In fact, if we were to hold Gaga to late-‘90s standards of pop star sex appeal, it wouldn’t be sexist to remark how her appearance is quite hideous (in comparison to Jessica Simpson in 1999, of course). So why wouldn’t her singles-chart domination resonate with the misfit, Glee-loving, pro-marriage-equality strains flowing through modern liberalism? After all, who would the culture snobs rather have the nation’s gays worshipping—her or Cher? Even the most obnoxious musical elitist has a hard time not being deterred by the innate Cinderella narrative embedded in Gaga’s atmospheric career climb. In a day and age where the Black Eyed Peas have had the same #1 single for most of the weeks out of the year, there’s never been a more urgent reason to root for a mediocre Eurotrash dance machine with a big nose who has three singles on Billboard.

Thus outside of Horyn’s dismissal of Gaga’s “Edge of Glory” garb, she enjoys nearly universal praise for almost anything she does. Why? For the very same reasons she tacitly highlights in her essay reaction to Horyn: in order for critics to connect with the public, they must accept pop ‘auteurs’ like Gaga for what they are simply because there’s no one else doing what they’re doing (i.e. making Alexander McQueen a household name). It doesn’t matter whether or not their broadly ambitious creative leaps stand in any remote sense of good taste; that anyone showing any level of heightened innovative consciousness in either music or fashion both post-Bush and post-Britney is somehow remarkable enough.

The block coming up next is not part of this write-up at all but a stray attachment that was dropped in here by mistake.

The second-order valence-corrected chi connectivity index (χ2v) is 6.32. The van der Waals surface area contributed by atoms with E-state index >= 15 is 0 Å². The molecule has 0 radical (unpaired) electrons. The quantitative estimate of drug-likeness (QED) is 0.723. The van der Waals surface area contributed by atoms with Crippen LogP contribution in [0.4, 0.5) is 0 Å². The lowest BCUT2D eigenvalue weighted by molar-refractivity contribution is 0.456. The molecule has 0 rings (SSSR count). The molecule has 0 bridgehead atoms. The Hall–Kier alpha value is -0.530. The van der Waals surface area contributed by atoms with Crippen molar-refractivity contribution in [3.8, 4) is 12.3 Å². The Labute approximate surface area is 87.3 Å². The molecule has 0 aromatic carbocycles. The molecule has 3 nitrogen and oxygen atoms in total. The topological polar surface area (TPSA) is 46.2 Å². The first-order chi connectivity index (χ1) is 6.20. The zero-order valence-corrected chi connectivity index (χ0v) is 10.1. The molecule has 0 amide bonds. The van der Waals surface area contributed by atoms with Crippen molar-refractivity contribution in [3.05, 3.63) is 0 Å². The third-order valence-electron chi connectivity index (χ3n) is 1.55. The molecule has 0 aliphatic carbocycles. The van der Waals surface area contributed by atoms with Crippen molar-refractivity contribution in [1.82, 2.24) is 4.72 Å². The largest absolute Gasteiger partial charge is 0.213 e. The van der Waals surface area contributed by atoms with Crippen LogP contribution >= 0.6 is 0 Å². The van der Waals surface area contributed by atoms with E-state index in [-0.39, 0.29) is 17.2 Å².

It’s the same reason democrats won’t nominate a challenger to President Obama for the 2012 nomination, no matter how many times Fox Business News moronically insists they will. Simply put, we just don’t have a better option. Obama may be deeply flawed and compromising as a progressive leader, but there’s just no other candidate remotely as electable as he is (err—was in 2008).

I’ll even go as far as to say it’s the same reason Green Day’s American Idiot could be considered a remotely brave or responsible gesture of pop protest. Since Bush-hatred in 2004 was so vast and hard-felt by the left, it had to at least show up in the aisles of Walmart somehow. The same goes for Gaga: her music may only sound derivative of her even more conformist peers, but there is just no freak-fashion pop icon with as much broad potential for appeal as she has.

But why not rain on that parade?  Since the evolution of pop trends isn’t based on election cycles and we are evidently starving for dangerous schisms in our cable fashion shows, should we be settling for Gaga as the only remotely worthwhile port in this storm?

As her musical and fashion hero (as well as the originator for half her monicker) David Bowie once said in regards to the lack of dangerous public figures available to 70s audiences, “The masses are silly. Just look at the cultural leaders of today. Once they were Humphrey Bogart, James Dean and Elvis Presley. Now it’s Robert Redford and John Denver… and these are supposed to be the degenerate Seventies. It doesn’t look good for America. They let people like me trample all over their country.”

Sigh. If only today we could be so lucky.